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Fabio Manganiello edited this page 2024-05-25 23:19:28 +02:00


Platypush is a general-purpose and extensible platform for automation across multiple services and devices with hundreds of supported integrations.

It enables users to create their own self-hosted pieces of automation based on events (if this happens then do that) and it provides a comprehensive and customizable user interface that collects everything you need to visualize and control under one roof.

It borrows concepts from IFTTT, Tasker and Home Assistant to provide an environment where the user can easily connect things together. It focuses on an automation-as-code and API-first approach, offering power users great flexibility in customizing their routines.

It's built with compatibility and flexibility in mind, and it can easily run on any device that can run a Python interpreter - from a Raspberry Pi, to an old smartphone, to a beefy server.

Core concepts

The foundations of Platypush rest on a few simple building blocks that offer great versatility to build arbitrarily complex automation routines:

  • 🧩 Plugins. Plugins are the bread-and-butter of the platform. Each plugin exposes an API to interact with an integration - there are plugins for media players and devices, calendars, sensors, voice assistants, smart devices, cloud services, and so on.

    • Actions. These are the methods of a plugin transparently exposed to the user over a simple JSON RPC API, and they are always expressed in the format <plugin_name>.<action_name>. For instance, light.hue.on can be used to turn on Philips Hue-compatible lights, media.vlc.play to play some media on a VLC player, etc.

    • ⚙️ Backends. These are special integrations whose main purpose is to deliver messages to the main application. The principal one is the http backend, which exposes the HTTP and WebSocket APIs, serves the main UI and is used by several integrations to provide additional services. A nodered backend is also available to expose a Platypush action component to a Node-RED instance, as well as an internal redis backend and an (insecure) tcp backend to receive raw messages.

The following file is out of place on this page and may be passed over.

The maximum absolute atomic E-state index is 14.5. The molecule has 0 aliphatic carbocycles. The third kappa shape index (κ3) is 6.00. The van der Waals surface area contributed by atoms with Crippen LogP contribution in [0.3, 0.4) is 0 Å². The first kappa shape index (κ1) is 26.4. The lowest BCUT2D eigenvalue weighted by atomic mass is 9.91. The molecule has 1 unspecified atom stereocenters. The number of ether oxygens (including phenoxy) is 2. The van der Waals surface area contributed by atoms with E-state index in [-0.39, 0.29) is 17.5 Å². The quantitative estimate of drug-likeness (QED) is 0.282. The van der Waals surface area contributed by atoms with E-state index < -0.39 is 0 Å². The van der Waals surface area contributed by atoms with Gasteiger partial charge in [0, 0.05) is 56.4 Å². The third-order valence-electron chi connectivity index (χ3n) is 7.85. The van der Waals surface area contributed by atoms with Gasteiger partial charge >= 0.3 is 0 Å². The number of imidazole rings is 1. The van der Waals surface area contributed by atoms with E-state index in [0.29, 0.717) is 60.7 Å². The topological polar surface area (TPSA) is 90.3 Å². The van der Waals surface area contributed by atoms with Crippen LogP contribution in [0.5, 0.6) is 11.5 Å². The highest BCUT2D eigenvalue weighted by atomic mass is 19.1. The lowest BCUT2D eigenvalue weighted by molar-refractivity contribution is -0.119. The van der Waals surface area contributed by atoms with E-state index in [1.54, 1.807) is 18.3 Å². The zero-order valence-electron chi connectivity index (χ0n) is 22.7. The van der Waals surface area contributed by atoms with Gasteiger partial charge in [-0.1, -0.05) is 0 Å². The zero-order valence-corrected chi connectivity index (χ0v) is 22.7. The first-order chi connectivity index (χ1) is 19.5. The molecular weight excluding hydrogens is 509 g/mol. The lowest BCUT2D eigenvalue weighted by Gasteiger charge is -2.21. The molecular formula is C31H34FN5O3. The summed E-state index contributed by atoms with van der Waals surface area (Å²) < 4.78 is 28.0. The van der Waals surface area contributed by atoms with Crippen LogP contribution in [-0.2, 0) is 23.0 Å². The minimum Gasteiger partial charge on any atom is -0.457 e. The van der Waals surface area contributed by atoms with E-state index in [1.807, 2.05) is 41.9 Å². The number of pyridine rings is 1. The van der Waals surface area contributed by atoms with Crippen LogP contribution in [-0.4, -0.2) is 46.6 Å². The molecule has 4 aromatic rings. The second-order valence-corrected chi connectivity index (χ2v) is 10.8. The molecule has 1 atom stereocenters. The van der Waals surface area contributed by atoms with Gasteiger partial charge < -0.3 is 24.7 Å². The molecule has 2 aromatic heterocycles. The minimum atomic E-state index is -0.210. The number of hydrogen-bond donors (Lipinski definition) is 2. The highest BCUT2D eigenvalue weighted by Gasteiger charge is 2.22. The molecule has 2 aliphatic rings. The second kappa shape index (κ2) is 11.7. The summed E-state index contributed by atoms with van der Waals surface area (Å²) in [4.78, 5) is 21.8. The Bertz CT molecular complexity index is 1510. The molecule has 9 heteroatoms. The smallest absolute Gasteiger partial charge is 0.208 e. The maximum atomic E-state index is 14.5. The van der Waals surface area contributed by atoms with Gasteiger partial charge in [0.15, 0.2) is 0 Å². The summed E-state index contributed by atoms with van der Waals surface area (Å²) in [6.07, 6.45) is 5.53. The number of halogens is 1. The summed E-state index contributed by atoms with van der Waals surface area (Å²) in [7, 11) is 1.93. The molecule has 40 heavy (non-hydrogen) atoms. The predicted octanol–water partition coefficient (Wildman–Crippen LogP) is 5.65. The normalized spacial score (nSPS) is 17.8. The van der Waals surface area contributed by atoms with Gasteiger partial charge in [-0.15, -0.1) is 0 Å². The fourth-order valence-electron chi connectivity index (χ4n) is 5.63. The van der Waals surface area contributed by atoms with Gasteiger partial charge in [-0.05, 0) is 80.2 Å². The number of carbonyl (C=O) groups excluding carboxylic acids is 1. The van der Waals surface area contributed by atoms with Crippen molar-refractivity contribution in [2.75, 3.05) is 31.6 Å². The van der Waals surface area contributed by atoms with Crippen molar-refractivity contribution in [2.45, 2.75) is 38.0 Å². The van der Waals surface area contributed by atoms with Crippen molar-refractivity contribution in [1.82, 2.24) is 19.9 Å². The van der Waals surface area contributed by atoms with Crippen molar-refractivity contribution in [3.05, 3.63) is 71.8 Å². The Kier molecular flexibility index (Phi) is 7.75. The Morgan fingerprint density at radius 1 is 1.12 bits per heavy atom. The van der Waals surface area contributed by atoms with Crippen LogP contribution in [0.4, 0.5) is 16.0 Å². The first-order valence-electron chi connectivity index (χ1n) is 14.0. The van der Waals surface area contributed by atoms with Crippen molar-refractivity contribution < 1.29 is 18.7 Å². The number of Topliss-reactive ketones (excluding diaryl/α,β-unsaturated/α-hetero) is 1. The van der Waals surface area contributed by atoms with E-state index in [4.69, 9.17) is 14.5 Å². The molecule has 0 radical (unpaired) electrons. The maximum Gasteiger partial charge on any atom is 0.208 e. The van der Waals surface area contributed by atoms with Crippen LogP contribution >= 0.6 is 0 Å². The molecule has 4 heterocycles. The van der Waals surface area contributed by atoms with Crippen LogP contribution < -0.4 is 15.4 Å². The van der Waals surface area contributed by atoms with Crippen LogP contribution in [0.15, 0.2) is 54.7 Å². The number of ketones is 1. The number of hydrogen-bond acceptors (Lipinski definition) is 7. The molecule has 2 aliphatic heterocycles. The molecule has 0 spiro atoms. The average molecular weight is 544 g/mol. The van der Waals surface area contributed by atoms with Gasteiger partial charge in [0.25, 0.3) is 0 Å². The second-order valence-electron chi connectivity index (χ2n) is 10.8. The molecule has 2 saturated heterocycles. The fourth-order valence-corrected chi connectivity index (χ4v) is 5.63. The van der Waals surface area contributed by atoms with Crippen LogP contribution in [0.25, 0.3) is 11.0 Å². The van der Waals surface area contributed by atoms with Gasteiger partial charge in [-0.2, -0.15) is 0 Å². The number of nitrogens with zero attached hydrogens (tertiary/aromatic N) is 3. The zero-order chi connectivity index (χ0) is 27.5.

• 📧 Events. Plugins emit events whenever some particular conditions happen for example, a new media track is played, a voice assistant conversation has started, and so on.

    • 🪝 Hooks. Users can define custom callbacks on events in the form of hooks. Hooks can contain lists of actions to execute when a certain event matches the hook condition, or any kind of custom logic - for example, send a notification on my phone when the presence sensor in my garage goes on, or use a TTS plugin to process the digest of the latest RSS feeds if I tell the voice assistant "play the news". Event hooks can be expressed either in YAML format or as Python runtime scripts.
  • 📜 Procedures. Procedures are custom snippets of logic that can be invoked using the Platypush API. For example, you can define an at_home procedure that will be executed when you arrive home, which turns on the lights, plays the music, sets the thermostat temperature etc., and then call it using the Platypush API from any device. Like event hooks, procedures can be defined both in YAML format (good if you just want to execute lists of actions without much added logic), or as Python scripts.

    • 🕗 Cronjobs. Cronjobs are special procedures that can be executed either at regular intervals (the UNIX cron syntax is supported), or at a specific time (one-shot). Just like procedures, they can be defined either in YAML or as Python scripts.
  • 💡 Entities. Some plugins expose generic entities - such a lights, sensors, media players, switches, voice assistants etc. These entities can be controlled through the same generic APIs, emit the same types of events, can be controlled from the same Web view or dashboard, and their state is persisted across runs.